UK parliament votes to delay Brexit

UK parliament votes to delay Brexit

The United Kingdom Parliament voted Thursday in favor of delaying the country’s withdrawal from the European Union (EU) until the end of June as it continues debate on a transition deal.

The Parliament's lower house, the House of Commons, voted 412-202 to instruct Prime Minister Theresa May to seek an extension from the EU, which would require approval from all 27 member states.

The U.K. has been slated to leave the EU later this month.


May is expected to request the extension at a European Council summit in Brussels next week.

Donald Tusk, the president of the European Council, said he had appealed to European nations to accept a “long extension” for Brexit.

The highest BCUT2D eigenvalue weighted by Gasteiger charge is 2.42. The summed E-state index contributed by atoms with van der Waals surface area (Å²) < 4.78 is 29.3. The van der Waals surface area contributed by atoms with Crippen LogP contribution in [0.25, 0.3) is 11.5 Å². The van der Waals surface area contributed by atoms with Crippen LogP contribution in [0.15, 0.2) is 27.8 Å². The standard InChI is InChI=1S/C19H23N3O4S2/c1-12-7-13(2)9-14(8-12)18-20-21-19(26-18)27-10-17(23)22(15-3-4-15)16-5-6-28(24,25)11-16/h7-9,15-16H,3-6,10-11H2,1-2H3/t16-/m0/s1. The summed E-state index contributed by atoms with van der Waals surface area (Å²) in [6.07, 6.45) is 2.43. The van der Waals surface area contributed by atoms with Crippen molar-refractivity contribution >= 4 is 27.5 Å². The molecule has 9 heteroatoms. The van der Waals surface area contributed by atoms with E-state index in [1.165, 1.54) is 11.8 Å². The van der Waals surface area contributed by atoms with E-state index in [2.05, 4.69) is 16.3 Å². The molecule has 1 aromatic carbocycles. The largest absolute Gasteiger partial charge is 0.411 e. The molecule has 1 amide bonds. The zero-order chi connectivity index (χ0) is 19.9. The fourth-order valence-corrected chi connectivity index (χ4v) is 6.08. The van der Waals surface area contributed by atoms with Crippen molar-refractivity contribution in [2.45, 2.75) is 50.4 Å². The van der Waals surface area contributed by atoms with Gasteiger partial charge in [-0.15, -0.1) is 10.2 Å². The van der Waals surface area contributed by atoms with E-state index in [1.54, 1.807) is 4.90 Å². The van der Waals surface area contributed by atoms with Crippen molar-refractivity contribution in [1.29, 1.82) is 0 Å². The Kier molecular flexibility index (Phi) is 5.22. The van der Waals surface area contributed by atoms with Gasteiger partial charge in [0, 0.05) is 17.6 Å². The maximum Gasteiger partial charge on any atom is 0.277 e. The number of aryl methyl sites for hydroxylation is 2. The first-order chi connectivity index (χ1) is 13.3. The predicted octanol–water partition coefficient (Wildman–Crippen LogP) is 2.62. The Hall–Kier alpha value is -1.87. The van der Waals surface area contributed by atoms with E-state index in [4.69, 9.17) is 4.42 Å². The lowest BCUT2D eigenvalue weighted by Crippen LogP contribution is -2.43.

“During my consultations ahead of #EUCO, I will appeal to the EU27 to be open to a long extension if the UK finds it necessary to rethink its #Brexit strategy and build consensus around it,” he tweeted Thursday.




The House of Commons also rejected a nonbinding amendment earlier Thursday calling for a second Brexit referendum.

The legislature and May have been unable to reach an agreement on a transition deal for the U.K. to leave the continental pact.

The prime minister is expected to introduce her transition deal for a third time next week.

The country had been facing a March 29 deadline to come up with a deal to further negotiate the U.K.’s relationship with the EU or face the possibility of leaving the body without any agreement in place.

Parliament has twice rejected a transition deal May has already reached with the EU as the prime minister has struggled to win the backing of a majority of its members.

About 52 percent of voters supported a 2016 referendum to remove the U.K. from the EU.

Observers have warned that a departure from the EU without a transition deal, otherwise known as a “hard Brexit,” could throw the country’s economy into chaos and insert uncertainty into global markets.

-- Updated 3:00 p.m.